Hexavalent Chromium

Hexavalent chromium (chromium(VI), Cr(VI)) refers to chemical compounds that contain the element chromium in the +6 oxidation state. Virtually all chromium ore is processed via hexavalent chromium, specifically the salt sodium dichromate. Approximately 136,000 tonnes (300,000,000 lb) of hexavalent chromium were produced in 1985.[1] Other hexavalent chromium compounds are chromium trioxide and various salts of chromate and dichromate. Hexavalent chromium is used in textile dyes, wood preservation, and as anti-corrosion and conversion coatings and a variety of niche uses. Chromium hexavalent compounds exist in several forms. Industrial uses of hexavalent chromium compounds include chromate pigments in dyes, paints, inks, and plastics; chromates added as anticorrosive agents to paints, primers, and other surface coatings; and chromic acid electroplated onto metal parts to provide a decorative or protective coating. Hexavalent chromium can be formed when performing "hot work" such as welding on stainless steel or melting chromium metal. In these situations the chromium is not originally hexavalent, but the high temperatures involved in the process result in oxidation that converts the chromium to a hexavalent state.(29 CFR OSHA General Industry 1910)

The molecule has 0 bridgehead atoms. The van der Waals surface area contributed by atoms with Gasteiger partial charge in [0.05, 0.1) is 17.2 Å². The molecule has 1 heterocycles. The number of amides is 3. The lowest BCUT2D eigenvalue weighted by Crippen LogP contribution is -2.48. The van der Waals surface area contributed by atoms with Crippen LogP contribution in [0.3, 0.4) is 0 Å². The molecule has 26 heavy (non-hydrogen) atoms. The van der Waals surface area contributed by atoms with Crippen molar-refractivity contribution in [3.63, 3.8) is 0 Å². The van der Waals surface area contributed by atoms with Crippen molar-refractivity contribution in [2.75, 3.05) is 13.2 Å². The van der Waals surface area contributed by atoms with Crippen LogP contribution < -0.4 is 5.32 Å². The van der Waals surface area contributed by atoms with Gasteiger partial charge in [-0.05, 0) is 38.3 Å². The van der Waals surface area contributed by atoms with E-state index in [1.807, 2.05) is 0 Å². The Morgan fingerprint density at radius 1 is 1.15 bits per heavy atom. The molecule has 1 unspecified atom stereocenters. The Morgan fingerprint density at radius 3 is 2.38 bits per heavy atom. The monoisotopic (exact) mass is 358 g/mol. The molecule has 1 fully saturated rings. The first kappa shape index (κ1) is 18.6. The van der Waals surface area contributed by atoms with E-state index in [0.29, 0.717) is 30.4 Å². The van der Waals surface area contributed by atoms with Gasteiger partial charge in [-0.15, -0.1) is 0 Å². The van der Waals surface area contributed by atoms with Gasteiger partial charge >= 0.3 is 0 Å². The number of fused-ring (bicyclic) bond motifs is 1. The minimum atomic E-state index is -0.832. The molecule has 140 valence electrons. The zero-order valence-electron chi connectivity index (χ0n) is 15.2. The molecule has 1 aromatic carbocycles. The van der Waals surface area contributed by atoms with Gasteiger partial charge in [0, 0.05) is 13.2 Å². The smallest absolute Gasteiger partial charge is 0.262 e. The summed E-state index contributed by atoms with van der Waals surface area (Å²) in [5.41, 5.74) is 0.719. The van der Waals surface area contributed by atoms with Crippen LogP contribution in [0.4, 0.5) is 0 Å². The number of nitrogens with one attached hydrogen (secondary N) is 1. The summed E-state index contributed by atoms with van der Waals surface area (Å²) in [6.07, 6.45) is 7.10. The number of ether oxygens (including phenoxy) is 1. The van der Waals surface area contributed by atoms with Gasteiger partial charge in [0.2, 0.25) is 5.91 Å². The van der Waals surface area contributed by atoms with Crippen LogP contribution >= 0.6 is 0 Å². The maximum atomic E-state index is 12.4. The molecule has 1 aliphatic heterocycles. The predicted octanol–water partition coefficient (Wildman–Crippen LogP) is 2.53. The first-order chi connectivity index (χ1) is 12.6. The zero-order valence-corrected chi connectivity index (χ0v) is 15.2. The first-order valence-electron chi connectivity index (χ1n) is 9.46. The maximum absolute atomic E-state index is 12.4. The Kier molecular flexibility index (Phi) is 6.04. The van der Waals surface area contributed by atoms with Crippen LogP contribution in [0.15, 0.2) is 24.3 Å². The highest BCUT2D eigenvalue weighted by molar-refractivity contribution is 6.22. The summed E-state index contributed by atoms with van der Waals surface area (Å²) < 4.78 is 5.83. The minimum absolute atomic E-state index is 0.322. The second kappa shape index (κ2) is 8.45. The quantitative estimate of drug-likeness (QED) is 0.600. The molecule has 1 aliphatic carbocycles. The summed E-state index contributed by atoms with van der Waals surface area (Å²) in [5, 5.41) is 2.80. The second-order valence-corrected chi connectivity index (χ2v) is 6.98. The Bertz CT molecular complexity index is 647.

Inhaled hexavalent chromium is recognized as a human carcinogen. Workers in many occupations are exposed to hexavalent chromium. Problematic exposure is known to occur among workers who handle chromate-containing products and those who weld, grind, or braze stainless steel. Within the European Union, the use of hexavalent chromium in electronic equipment is largely prohibited by the Restriction of Hazardous Substances Directive.

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